The article reported three school districts taking disciplinary action against students because of statements made on a blog -- this included one student being expelled from a school in the Indianapolis, Indiana area.
As you can imagine, this has re-sparked the free speech and first amendment debate. Can school districts discipline students for statements made on a blog? Can a student go over the line when making free speech statements? Who determines where that line is? Apparently, the courts are now getting involved and will contribute to the debate.
For me, in reading this article, I support what these school districts did. I agree that there is a fine line between the perceptions of venting frustrations and criticism and the perception of personal attacks. I also agree that school districts have the right to preserve the learning process the best that they can despite comments made by students. This attorney disagrees...
Says [Tom] Clarke, the San Francisco attorney: "Sometimes I'm very surprised how paranoid school districts are about what is said about teachers. That seems to be a focus of a lot of their concern, that nobody bad-mouth their fine, exemplary teaching."What if the shoe was on the other foot? What if a teacher was perceived to be overly critical of a student? Does the teacher have free speech rights, even if a case could be made that it was constructive criticism?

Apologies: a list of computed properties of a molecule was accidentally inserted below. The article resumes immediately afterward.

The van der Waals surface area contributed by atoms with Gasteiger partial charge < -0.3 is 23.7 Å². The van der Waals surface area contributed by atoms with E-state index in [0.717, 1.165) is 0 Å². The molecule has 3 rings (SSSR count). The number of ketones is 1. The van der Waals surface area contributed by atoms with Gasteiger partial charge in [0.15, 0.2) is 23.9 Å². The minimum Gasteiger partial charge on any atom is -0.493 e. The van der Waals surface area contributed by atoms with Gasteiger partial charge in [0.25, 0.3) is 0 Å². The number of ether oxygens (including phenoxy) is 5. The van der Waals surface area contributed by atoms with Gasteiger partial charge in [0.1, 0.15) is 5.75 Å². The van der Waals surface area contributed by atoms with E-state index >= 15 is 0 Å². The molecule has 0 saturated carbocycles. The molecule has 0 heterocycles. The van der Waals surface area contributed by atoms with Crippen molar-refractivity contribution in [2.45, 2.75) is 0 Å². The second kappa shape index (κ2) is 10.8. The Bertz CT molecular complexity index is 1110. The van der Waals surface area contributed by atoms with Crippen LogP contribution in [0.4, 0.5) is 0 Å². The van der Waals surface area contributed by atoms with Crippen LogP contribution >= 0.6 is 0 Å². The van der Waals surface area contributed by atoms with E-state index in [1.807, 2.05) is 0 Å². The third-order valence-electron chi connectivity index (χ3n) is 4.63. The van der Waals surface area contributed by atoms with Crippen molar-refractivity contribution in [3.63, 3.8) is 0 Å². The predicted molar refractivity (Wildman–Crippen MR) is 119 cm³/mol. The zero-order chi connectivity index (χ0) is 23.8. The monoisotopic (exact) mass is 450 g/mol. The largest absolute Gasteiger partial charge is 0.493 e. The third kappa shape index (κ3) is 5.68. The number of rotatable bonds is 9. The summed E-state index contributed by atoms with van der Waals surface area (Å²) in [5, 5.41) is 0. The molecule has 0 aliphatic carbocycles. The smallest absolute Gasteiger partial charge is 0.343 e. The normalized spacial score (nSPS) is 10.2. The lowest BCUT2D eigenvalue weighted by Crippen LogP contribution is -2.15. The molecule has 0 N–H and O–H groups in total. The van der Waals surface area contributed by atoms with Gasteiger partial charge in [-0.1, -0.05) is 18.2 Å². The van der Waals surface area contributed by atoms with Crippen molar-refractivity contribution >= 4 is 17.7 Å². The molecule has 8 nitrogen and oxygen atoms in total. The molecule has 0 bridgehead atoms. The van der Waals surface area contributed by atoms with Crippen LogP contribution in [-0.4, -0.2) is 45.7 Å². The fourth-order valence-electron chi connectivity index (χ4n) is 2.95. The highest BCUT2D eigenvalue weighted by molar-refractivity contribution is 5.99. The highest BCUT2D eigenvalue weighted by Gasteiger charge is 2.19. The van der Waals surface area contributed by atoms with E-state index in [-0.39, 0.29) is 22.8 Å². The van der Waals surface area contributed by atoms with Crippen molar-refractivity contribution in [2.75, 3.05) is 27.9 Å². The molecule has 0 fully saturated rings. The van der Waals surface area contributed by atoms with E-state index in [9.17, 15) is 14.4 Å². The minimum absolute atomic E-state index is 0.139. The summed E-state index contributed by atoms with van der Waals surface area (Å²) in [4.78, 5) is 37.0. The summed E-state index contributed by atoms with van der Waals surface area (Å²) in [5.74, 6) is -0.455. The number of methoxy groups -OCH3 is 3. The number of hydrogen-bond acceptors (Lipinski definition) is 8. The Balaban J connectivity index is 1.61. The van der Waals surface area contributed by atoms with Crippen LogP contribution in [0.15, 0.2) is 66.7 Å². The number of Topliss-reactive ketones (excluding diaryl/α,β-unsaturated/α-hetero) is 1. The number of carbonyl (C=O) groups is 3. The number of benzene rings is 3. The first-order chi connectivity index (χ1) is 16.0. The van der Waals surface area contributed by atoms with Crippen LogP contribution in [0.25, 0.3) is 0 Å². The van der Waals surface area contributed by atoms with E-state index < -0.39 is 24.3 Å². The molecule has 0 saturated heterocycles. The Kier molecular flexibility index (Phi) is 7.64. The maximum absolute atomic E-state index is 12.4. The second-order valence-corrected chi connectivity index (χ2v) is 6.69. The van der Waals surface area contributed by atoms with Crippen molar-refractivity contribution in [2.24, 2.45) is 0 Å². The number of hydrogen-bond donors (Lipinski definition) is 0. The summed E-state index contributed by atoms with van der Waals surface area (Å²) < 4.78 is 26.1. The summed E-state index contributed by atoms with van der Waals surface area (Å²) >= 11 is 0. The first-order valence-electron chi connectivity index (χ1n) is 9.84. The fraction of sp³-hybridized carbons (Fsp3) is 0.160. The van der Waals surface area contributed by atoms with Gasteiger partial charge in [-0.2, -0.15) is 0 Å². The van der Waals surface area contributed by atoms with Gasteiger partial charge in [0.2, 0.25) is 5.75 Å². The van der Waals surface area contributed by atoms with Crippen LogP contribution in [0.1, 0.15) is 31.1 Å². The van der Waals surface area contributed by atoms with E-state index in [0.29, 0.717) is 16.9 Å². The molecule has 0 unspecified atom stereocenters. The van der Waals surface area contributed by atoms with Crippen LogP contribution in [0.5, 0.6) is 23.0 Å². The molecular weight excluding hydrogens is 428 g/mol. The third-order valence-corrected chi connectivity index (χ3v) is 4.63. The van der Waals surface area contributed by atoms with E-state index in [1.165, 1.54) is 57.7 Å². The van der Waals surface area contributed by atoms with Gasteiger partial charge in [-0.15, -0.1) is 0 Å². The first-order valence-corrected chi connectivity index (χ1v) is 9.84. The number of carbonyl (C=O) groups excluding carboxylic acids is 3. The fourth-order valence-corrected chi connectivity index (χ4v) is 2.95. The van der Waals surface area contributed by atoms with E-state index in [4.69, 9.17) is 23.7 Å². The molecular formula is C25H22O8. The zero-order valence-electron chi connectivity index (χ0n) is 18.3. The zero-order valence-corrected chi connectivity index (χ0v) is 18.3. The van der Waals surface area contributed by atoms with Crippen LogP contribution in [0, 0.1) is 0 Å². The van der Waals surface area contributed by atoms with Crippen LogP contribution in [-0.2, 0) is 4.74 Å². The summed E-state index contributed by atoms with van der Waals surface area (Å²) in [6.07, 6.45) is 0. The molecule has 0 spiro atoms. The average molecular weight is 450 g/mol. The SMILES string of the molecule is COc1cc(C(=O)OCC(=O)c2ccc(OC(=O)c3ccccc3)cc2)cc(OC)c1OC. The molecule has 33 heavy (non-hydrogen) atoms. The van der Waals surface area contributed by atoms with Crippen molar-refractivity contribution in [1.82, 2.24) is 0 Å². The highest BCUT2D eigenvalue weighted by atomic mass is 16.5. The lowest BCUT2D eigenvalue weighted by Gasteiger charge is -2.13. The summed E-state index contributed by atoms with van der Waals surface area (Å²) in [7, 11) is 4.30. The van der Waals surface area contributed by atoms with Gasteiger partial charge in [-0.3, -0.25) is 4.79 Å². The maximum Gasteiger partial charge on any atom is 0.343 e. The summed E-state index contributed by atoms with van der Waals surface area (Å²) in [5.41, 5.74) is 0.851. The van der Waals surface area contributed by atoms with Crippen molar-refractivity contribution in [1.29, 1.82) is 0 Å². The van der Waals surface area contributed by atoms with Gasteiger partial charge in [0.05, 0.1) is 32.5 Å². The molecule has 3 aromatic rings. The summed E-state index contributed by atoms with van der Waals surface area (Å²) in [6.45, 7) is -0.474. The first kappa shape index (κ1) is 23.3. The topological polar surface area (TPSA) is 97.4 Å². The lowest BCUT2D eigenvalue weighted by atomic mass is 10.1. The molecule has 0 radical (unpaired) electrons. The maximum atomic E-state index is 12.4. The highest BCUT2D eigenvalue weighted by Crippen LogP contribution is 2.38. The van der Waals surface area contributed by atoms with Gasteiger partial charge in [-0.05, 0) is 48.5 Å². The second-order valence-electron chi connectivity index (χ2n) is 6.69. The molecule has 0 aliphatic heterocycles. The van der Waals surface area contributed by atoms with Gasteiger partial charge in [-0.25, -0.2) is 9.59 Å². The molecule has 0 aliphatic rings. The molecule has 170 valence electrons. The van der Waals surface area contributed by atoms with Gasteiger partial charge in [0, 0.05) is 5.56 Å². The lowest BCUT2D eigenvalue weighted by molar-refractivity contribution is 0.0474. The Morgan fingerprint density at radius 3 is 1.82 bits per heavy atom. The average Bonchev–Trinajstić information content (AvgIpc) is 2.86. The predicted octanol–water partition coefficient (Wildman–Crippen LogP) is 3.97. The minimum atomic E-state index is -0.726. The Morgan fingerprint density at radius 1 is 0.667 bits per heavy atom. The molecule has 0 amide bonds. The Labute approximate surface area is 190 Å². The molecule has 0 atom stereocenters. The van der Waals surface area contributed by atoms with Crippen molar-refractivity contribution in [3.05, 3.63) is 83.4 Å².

You know the answer to that one. This teacher would be sued for student harassment, a demand would be made for the teacher to be fired, and maybe even to have the teaching license to be removed. You can’t have it both ways, and that’s how I see these cases going.
The second article I read this morning was from the hotel complementary Wall Street Journal. It describes people completely removing their listings from social sites like myspace and facebook in the article titled, “MySpace, Bye Space” (free article on wsj.com today only). There are two reasons people are starting to rebel: ads and spam.
There's no question, however, that MySpace's recent popularity has brought with it a proliferation of spam that has annoyed some users. Many advertisers take advantage of the "friend request" function and send out requests that are really just advertisements.There was a time when I considered getting a myspace listing to try to further promote my blog. I think I’m comfortable passing on that idea now. It’ll be interesting to see if there is a trend over the next few months of myspace profile deletions because of ads and spam.
And programs have cropped up that can automatically send mass friend requests to MySpace users -- in short, a new generation of email spam. Sites with names like FriendBot.com and FriendAdder.com sell the programs starting at $19.95.